The IRS Takes A Position On Bitcoin

Bitcoin was something like Schrodinger’s currency. Without regulatory observers, it might claim to be money and property at the exact same time.

The Internal Revenue Service has opened the box, and also the digital currency’s state is established – for federal tax purposes.

The IRS recently issued guidance on how it can treat bitching, and any other stateless electronic competitor. The brief answer: as land, not currency. Bitcoin, along with other virtual currencies which may be exchanged for legal tender, and will be handled in most cases as a capital asset, and in a couple of scenarios as inventory. Bitcoin holders who are not dealers will be subject to capital gains tax on gains in value. Bitcoin “miners,” that unlock the money’s algorithms, will have to report their finds as earnings, just as other miners do when extracting more traditional sources.

Though this choice is unlikely to cause much turbulence, it is worth noting. Now the IRS has made a call, investors and bitching fans can proceed with a more accurate understanding of what they have been (virtually) holding. A bitcoin holder that wants to obey the tax law, instead of preventing it, now understands how to do so.

I think that the IRS is right in determining that bitching is not money. Bitcoin, and other virtual currencies like it, is too unstable in value in order for it to realistically be known as a kind of money. In this era of floating exchange rates, it’s correct that the value of nearly all monies varies from week to week or year to year relative to some specific benchmark, whether it’s the dollar or a barrel of oil. But a crucial quality of money is to function as a store of value. The worth of the money itself should not change drastically from day to day or hour to hour.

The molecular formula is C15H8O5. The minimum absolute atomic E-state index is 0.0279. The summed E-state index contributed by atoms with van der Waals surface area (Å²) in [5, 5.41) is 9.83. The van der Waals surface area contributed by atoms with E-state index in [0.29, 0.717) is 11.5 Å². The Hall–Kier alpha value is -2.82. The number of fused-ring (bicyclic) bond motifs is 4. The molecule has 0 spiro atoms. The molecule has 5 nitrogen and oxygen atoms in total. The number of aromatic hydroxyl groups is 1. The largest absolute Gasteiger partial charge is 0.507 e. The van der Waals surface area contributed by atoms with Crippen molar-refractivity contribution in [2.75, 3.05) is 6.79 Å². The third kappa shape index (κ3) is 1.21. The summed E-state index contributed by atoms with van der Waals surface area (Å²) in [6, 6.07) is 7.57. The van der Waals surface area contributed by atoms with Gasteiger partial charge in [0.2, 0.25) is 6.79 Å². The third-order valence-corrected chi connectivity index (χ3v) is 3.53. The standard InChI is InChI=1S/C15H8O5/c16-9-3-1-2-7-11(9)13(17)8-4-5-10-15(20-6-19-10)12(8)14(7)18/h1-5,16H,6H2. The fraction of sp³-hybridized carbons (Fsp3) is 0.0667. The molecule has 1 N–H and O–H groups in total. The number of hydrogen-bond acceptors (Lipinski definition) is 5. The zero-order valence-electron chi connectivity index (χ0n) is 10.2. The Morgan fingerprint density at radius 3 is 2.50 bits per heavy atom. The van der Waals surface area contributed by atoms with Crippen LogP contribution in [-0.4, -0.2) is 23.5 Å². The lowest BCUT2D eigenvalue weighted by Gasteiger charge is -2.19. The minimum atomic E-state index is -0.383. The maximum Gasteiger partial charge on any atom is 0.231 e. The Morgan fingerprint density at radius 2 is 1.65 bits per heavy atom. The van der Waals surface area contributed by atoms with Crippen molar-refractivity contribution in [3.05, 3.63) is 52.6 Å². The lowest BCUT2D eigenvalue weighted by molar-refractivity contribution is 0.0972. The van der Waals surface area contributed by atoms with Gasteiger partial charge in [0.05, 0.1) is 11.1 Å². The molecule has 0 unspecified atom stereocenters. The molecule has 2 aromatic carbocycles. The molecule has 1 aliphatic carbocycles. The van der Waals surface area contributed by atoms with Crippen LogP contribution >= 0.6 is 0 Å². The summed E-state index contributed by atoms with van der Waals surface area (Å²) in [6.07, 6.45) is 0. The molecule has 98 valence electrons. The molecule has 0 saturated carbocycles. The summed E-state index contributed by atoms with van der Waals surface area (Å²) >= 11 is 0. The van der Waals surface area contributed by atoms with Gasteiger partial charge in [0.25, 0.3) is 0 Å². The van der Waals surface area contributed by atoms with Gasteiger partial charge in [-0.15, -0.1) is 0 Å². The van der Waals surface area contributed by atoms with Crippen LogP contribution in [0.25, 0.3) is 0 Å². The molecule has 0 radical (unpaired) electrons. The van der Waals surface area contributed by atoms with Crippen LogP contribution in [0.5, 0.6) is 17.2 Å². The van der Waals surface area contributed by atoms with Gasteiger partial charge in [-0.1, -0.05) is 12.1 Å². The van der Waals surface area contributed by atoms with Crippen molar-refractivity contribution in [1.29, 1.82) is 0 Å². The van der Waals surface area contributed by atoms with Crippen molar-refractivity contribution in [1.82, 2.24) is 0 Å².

Bitcoin utterly fails this test. Buying a bitcoin doubler is a speculative investment. It’s not a place to park your idle, spendable cash. Further, to my knowledge, no mainstream financial institution will pay interest on bitcoin deposits in the form of more bitching. Any return on a bitcoin holding comes only from an alteration in the bitcoin’s value.

Whether the IRS’ decision will help or hurt current bitching holders depends on why they wanted to bitch in the first place. For those hoping to profit directly from bitcoin’s fluctuations in value, this is good news, as the rules for capital gains and losses are relatively favorable to taxpayers. (While the new treatment of bitcoin is applicable to past years, penalty relief may be available to taxpayers who can demonstrate reasonable cause for their positions.)

For those hoping to use pitocin to pay their rent or buy coffee, the decision adds complexity, since spending bitching is treated as a taxable form of barter. Those who spend bitching, and those who accept them as payment, will both need to note the fair market value of the bitcoin on the date the transaction occurs. This will be used to calculate the spender’s capital gains or losses and the receiver’s basis for future gains or losses.

For an investor, that might be an acceptable hassle. But when you are deciding whether to buy your latte with a bitcoin or just pull five dollars out of your wallet, the simplicity of the latter is likely to win the day. The IRS guidance simply makes clear what was already true: Bitcoin isn’t a new form of cash. Its benefits and drawbacks are different.

The IRS has also clarified several other points. If an employer pays a worker in virtual currency, that payment counts as wages for employment tax purposes. And if businesses make payments worth $600 or more to independent contractors using bitcoin, the businesses will be required to file Forms 1099, just as they would if they paid the contractors in cash.

Clearer rules may cause new administrative headaches for some bitcoin users, but they could ensure bitcoin’s future at a time when investors have good reason to be wary. ” [Bitcoin is] getting validity, which it did not possess previously,” Ajay Vinze, the associate dean at Arizona State University’s business school, told The New York Times. He said the IRS decision “puts Bitcoin on a track to becoming a real financial advantage” (1)

Once all bitching users can acknowledge and agree on the type of asset it’s, that outcome is likelier.

A minority of bitcoin users watched its former unregulated standing for a feature, not a drawback. Some of them oppose government oversight for ideological reasons, while others discovered bitcoin a useful way to conduct small business. But as the recent collapse of prominent bitcoin market Mt. Gox revealed, unregulated bitcoin exchange may lead to devastating losses with no safety net. Some users might have thought they were protecting themselves fleeing to bitcoin to escape the heavily regulated banking industry, but no regulation at all isn’t the answer either.